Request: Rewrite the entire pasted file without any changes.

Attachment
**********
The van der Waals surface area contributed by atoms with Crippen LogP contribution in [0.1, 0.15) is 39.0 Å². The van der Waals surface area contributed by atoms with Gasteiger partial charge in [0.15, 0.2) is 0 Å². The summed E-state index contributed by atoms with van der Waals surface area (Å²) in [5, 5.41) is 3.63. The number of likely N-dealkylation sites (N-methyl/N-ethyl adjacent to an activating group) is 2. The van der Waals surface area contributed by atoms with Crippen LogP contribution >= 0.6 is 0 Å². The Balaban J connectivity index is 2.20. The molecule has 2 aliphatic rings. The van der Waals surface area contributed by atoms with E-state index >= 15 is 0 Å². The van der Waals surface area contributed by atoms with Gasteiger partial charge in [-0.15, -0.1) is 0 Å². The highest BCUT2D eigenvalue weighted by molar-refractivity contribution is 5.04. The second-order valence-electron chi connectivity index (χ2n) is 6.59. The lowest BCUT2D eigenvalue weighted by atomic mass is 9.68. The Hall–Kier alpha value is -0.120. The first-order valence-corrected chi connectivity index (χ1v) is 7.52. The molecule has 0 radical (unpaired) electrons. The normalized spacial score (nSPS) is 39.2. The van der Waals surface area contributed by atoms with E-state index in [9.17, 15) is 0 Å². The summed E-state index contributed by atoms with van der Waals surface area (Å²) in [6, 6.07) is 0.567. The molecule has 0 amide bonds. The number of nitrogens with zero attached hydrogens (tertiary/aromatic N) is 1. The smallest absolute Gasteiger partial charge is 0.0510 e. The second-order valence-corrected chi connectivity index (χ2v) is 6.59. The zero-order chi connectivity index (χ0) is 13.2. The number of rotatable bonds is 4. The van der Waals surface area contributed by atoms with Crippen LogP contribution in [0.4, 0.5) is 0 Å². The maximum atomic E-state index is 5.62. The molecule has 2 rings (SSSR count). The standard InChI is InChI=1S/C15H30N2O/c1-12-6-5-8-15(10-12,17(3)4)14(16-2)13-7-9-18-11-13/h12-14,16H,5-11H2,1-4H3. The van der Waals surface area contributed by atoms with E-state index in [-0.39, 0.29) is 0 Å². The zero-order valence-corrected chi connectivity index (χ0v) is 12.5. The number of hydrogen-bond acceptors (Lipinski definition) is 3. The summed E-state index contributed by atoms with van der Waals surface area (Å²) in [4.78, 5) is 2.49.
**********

The van der Waals surface area contributed by atoms with Crippen LogP contribution in [0.1, 0.15) is 39.0 Å². The van der Waals surface area contributed by atoms with Gasteiger partial charge in [0.15, 0.2) is 0 Å². The summed E-state index contributed by atoms with van der Waals surface area (Å²) in [5, 5.41) is 3.63. The number of likely N-dealkylation sites (N-methyl/N-ethyl adjacent to an activating group) is 2. The van der Waals surface area contributed by atoms with Crippen LogP contribution >= 0.6 is 0 Å². The Balaban J connectivity index is 2.20. The molecule has 2 aliphatic rings. The van der Waals surface area contributed by atoms with E-state index >= 15 is 0 Å². The van der Waals surface area contributed by atoms with Gasteiger partial charge in [-0.15, -0.1) is 0 Å². The highest BCUT2D eigenvalue weighted by molar-refractivity contribution is 5.04. The second-order valence-electron chi connectivity index (χ2n) is 6.59. The lowest BCUT2D eigenvalue weighted by atomic mass is 9.68. The Hall–Kier alpha value is -0.120. The first-order valence-corrected chi connectivity index (χ1v) is 7.52. The molecule has 0 radical (unpaired) electrons. The normalized spacial score (nSPS) is 39.2. The van der Waals surface area contributed by atoms with E-state index in [9.17, 15) is 0 Å². The summed E-state index contributed by atoms with van der Waals surface area (Å²) in [6, 6.07) is 0.567. The molecule has 0 amide bonds. The number of nitrogens with zero attached hydrogens (tertiary/aromatic N) is 1. The smallest absolute Gasteiger partial charge is 0.0510 e. The second-order valence-corrected chi connectivity index (χ2v) is 6.59. The zero-order chi connectivity index (χ0) is 13.2. The number of rotatable bonds is 4. The van der Waals surface area contributed by atoms with Crippen LogP contribution in [0.4, 0.5) is 0 Å². The maximum atomic E-state index is 5.62. The molecule has 2 rings (SSSR count). The standard InChI is InChI=1S/C15H30N2O/c1-12-6-5-8-15(10-12,17(3)4)14(16-2)13-7-9-18-11-13/h12-14,16H,5-11H2,1-4H3. The van der Waals surface area contributed by atoms with E-state index in [-0.39, 0.29) is 0 Å². The zero-order valence-corrected chi connectivity index (χ0v) is 12.5. The number of hydrogen-bond acceptors (Lipinski definition) is 3. The summed E-state index contributed by atoms with van der Waals surface area (Å²) in [4.78, 5) is 2.49.